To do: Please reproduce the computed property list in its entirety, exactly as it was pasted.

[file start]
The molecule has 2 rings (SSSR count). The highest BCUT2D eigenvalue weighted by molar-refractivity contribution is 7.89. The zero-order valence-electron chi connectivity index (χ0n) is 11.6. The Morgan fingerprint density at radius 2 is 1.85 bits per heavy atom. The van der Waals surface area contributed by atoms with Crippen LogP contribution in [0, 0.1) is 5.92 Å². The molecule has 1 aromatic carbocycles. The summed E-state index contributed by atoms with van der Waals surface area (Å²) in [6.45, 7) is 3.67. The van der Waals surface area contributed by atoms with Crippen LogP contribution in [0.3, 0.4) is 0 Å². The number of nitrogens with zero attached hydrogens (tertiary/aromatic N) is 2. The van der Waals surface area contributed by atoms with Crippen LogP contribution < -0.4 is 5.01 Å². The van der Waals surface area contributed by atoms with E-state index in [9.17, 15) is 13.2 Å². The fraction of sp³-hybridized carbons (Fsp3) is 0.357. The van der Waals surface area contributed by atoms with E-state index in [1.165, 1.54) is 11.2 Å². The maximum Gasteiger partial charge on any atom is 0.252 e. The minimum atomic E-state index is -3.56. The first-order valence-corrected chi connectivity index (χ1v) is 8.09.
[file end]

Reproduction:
The molecule has 2 rings (SSSR count). The highest BCUT2D eigenvalue weighted by molar-refractivity contribution is 7.89. The zero-order valence-electron chi connectivity index (χ0n) is 11.6. The Morgan fingerprint density at radius 2 is 1.85 bits per heavy atom. The van der Waals surface area contributed by atoms with Crippen LogP contribution in [0, 0.1) is 5.92 Å². The molecule has 1 aromatic carbocycles. The summed E-state index contributed by atoms with van der Waals surface area (Å²) in [6.45, 7) is 3.67. The van der Waals surface area contributed by atoms with Crippen LogP contribution in [0.3, 0.4) is 0 Å². The number of nitrogens with zero attached hydrogens (tertiary/aromatic N) is 2. The van der Waals surface area contributed by atoms with Crippen LogP contribution < -0.4 is 5.01 Å². The van der Waals surface area contributed by atoms with E-state index in [9.17, 15) is 13.2 Å². The fraction of sp³-hybridized carbons (Fsp3) is 0.357. The van der Waals surface area contributed by atoms with E-state index in [1.165, 1.54) is 11.2 Å². The maximum Gasteiger partial charge on any atom is 0.252 e. The minimum atomic E-state index is -3.56. The first-order valence-corrected chi connectivity index (χ1v) is 8.09.